Local workforce under MGNREGA has been set up in states of Punjab and Haryana to tackle accute shortage of labour and fill up for the seasonal flow of migrants hit by the lockdown.

An exodus of labour is looming over the ongoing Rabi marketing season and expected to spillover into the Kharif season as the bulk of migrants in Haryana and Punjab, eager to return to native places, await the opening up of the nationwide lockdown.

To tackle acute shortage of labour, government procurement agencies in the cereal bowl states of Haryana and Punjab have employed local workforce under MGNREGA to fill up for the seasonal flow of migrants hit by the lockdown.

“Five of my regular labourers did not report for work this week and most likely reached their villages in Uttar Pradesh by now,” a Punjab-based commission agent engaged in procurement of wheat, said. “Left with less than a third of usual numbers of migrant workers, I am forced to bank on locally hired hands.”

An opportunity for better income every year drives farm hands from different states, mainly Uttar Pradesh and Bihar, during wheat procurement and paddy transplantation to Punjab and Haryana. This year, the annual interstate migration was halted due to the Covid-19 pandemic.

Seasonal labour, mainstay of farm hands and mandi operationsare mostly supplied by migrants. Over 26,000 commission agents have been issued passes for wheat procurement in Punjab.

“There is shortage of labour for the ongoing wheat harvesting and marketing but we have engaged local workforce. A bigger concern is paddy sowing season, but we are hopeful that the situation will ease by then,” Vishwajeet Khanna, additional chief secretary development, Punjab, said.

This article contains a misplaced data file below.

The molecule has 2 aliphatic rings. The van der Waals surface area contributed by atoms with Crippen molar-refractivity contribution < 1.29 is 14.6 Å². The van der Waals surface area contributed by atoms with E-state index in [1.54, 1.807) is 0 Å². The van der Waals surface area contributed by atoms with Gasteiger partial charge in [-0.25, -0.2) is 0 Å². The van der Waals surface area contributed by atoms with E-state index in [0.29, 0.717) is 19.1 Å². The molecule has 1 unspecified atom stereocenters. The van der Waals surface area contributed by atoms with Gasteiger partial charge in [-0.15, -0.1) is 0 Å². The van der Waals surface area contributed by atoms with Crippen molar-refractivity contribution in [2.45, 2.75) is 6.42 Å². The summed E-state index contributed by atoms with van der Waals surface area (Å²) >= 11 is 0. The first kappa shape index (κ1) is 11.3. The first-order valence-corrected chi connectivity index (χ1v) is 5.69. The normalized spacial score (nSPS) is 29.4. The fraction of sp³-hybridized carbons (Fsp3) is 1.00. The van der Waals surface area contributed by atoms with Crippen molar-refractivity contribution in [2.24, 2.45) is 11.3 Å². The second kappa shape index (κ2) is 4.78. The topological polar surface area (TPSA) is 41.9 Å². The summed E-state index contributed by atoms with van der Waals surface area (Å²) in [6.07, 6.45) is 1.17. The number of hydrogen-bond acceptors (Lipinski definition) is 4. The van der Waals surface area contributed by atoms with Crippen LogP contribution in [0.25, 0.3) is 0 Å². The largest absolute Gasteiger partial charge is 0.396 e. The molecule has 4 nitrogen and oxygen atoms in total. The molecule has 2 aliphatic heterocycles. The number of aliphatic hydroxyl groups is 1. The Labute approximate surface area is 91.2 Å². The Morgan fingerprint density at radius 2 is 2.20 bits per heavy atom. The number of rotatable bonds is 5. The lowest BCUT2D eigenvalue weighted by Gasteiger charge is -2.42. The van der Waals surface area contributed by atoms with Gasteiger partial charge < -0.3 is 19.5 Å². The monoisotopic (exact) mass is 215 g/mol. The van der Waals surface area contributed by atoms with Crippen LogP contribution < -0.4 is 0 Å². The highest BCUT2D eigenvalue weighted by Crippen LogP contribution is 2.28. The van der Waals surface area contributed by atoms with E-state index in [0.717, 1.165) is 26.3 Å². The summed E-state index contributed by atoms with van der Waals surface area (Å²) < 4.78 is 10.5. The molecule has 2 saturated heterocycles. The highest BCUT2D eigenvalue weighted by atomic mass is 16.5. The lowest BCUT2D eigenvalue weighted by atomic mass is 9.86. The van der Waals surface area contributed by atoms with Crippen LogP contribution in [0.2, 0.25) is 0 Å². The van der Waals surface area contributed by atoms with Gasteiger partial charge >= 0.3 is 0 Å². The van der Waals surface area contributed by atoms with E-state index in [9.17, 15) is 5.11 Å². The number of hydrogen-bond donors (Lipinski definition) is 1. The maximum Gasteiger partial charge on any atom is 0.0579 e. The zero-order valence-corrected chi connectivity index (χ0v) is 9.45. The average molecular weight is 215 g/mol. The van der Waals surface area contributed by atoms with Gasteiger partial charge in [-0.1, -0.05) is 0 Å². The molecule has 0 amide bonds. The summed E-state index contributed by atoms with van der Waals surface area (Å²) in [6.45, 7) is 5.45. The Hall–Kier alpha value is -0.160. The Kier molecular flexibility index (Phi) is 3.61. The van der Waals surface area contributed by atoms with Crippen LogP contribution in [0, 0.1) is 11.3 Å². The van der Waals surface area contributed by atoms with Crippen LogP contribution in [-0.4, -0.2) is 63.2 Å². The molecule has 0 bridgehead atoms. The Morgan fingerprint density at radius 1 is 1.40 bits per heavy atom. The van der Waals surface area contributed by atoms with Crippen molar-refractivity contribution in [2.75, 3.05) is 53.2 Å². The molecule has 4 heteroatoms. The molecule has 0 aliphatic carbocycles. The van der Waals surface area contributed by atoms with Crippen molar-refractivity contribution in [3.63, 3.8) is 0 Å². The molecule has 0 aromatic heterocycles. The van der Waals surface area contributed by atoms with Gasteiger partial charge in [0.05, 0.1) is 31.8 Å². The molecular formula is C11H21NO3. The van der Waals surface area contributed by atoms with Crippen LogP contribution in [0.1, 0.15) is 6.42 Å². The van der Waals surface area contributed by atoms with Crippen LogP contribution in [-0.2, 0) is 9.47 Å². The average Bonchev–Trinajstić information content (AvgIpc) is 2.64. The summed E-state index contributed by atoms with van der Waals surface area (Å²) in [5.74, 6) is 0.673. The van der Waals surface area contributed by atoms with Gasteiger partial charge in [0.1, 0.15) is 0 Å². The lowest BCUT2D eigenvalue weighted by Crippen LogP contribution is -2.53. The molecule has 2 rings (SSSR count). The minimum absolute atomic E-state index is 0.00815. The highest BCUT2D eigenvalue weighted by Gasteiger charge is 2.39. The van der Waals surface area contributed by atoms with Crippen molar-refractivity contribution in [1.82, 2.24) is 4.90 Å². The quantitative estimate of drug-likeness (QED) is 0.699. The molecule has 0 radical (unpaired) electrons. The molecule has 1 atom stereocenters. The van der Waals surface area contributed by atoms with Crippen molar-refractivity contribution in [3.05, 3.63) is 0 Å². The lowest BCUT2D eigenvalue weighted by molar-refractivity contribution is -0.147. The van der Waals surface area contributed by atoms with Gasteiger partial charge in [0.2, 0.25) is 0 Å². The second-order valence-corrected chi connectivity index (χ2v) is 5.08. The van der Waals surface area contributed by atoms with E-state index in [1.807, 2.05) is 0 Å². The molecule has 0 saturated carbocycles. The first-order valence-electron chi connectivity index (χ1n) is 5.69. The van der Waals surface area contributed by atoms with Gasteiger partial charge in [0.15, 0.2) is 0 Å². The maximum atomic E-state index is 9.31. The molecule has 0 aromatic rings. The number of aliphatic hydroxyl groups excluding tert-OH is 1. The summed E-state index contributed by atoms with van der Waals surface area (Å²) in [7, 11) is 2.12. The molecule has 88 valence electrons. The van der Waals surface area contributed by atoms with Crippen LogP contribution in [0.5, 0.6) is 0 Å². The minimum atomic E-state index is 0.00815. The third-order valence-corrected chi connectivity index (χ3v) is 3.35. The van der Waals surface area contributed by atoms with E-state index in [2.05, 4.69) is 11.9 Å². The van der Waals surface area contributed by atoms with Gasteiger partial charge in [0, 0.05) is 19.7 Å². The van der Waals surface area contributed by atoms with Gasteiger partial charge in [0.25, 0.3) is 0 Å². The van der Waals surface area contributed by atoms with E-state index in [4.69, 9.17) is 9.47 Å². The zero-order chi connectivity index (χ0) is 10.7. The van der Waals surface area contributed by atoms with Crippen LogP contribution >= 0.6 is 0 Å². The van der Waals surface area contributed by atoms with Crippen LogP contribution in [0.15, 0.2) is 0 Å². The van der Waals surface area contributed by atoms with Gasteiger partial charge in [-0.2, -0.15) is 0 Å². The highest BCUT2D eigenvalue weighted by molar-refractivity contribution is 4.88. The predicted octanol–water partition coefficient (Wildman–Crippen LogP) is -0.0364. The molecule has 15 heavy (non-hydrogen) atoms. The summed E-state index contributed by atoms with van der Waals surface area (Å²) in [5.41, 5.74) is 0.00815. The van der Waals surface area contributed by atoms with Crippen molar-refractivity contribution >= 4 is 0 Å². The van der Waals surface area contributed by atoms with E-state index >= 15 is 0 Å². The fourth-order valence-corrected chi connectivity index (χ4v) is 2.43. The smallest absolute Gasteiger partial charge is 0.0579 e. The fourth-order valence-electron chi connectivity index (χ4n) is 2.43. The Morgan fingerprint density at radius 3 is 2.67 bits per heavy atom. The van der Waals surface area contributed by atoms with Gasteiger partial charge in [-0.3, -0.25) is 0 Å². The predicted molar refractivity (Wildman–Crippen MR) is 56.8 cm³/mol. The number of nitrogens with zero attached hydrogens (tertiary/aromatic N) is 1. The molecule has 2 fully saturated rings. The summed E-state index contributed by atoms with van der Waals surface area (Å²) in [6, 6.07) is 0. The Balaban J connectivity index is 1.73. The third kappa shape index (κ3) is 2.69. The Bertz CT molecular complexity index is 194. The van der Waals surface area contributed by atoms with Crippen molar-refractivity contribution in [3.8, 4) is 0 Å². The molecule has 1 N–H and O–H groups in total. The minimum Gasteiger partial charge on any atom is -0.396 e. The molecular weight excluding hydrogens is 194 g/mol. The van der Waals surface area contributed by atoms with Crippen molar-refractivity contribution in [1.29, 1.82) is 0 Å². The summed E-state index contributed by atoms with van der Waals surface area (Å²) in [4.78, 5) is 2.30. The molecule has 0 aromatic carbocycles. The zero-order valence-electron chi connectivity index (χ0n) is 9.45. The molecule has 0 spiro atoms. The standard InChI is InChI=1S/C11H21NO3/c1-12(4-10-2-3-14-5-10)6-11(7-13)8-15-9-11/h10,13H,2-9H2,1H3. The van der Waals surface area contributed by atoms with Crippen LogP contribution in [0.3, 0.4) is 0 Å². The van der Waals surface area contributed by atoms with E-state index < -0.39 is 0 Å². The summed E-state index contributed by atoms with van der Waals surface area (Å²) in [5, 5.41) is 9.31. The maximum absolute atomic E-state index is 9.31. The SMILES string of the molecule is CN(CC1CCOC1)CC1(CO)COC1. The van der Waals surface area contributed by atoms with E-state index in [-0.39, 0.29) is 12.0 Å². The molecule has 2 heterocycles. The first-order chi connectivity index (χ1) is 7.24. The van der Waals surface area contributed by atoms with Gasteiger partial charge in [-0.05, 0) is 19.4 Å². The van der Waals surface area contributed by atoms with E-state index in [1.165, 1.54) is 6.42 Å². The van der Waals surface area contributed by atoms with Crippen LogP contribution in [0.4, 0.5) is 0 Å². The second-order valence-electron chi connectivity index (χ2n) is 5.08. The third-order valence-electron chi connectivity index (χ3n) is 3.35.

The state will have to rely on MGNREGA workers and local labour in case the situation spills over to the ensuing paddy sowing season. “It would be a challenge as paddy transplantation and sowing is a skillful job and migrants are apt at it,” Khanna said.

This year the wheat procurement has been staggered to maintain social distancing and tackle short supply of labour. “The procurement has been extended to 40-45 days instead of usual 20-22 days to avoid crowds in mandis and we are aiming 

to to 4-4.5 lakh per day during peak days instead of usual 10-10.5 lakh tonnes ,” Khanna said. Number of procurement mandis have been doubled this year, he added.

In Madhya Pradesh, the spread of disease has affected mandi operations in districts of Bhopal, Indore and Ujjain as they fall in red zone. A temporary shortage of farm labour is also being noticed in some pockets in Uttar Pradesh as low availability of combine harvesters has spiked demand for manual labour.

“We had to employ labour engaged in sugarcane mills for wheat season as seasonal workers didn’t come during wheat harvesting. Even they are anxious to return, as they have been stuck here for the last six months,” Jaiveer Chaudhary, a Karnal-based farmer said. He said that his key concern was sowing and transplantation of paddy sapling —‘jirri’ in local parlance — a key cash crop in his district.

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